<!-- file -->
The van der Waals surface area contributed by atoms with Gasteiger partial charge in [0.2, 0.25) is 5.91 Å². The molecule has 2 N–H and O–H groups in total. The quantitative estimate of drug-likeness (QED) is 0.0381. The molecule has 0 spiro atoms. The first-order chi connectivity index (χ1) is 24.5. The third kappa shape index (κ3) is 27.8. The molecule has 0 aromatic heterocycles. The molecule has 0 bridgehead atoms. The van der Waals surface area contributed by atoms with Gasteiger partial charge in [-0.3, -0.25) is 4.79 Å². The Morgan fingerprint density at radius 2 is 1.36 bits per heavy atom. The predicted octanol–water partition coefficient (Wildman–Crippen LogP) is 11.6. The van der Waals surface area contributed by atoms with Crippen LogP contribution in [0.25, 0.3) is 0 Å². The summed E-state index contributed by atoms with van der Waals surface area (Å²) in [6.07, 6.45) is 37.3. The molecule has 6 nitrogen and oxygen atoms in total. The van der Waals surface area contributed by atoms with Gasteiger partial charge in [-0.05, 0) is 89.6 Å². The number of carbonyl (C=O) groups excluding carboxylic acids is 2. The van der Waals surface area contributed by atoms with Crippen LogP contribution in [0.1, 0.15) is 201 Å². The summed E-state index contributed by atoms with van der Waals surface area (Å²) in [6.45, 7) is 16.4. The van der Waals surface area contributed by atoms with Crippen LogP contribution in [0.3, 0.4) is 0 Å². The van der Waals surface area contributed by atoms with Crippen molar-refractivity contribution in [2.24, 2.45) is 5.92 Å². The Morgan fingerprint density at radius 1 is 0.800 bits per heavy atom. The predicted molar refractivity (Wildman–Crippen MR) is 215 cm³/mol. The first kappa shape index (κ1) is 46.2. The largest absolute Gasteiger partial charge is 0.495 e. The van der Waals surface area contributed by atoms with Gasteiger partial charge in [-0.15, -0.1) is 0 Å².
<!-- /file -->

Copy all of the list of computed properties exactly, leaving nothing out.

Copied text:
The van der Waals surface area contributed by atoms with Gasteiger partial charge in [0.2, 0.25) is 5.91 Å². The molecule has 2 N–H and O–H groups in total. The quantitative estimate of drug-likeness (QED) is 0.0381. The molecule has 0 spiro atoms. The first-order chi connectivity index (χ1) is 24.5. The third kappa shape index (κ3) is 27.8. The molecule has 0 aromatic heterocycles. The molecule has 0 bridgehead atoms. The van der Waals surface area contributed by atoms with Gasteiger partial charge in [-0.3, -0.25) is 4.79 Å². The Morgan fingerprint density at radius 2 is 1.36 bits per heavy atom. The predicted octanol–water partition coefficient (Wildman–Crippen LogP) is 11.6. The van der Waals surface area contributed by atoms with Crippen LogP contribution in [0.25, 0.3) is 0 Å². The summed E-state index contributed by atoms with van der Waals surface area (Å²) in [6.07, 6.45) is 37.3. The molecule has 6 nitrogen and oxygen atoms in total. The van der Waals surface area contributed by atoms with Gasteiger partial charge in [-0.05, 0) is 89.6 Å². The number of carbonyl (C=O) groups excluding carboxylic acids is 2. The van der Waals surface area contributed by atoms with Crippen LogP contribution in [0.1, 0.15) is 201 Å². The summed E-state index contributed by atoms with van der Waals surface area (Å²) in [6.45, 7) is 16.4. The van der Waals surface area contributed by atoms with Crippen LogP contribution in [0.3, 0.4) is 0 Å². The van der Waals surface area contributed by atoms with Crippen molar-refractivity contribution in [2.24, 2.45) is 5.92 Å². The Morgan fingerprint density at radius 1 is 0.800 bits per heavy atom. The predicted molar refractivity (Wildman–Crippen MR) is 215 cm³/mol. The first kappa shape index (κ1) is 46.2. The largest absolute Gasteiger partial charge is 0.495 e. The van der Waals surface area contributed by atoms with Gasteiger partial charge in [-0.15, -0.1) is 0 Å².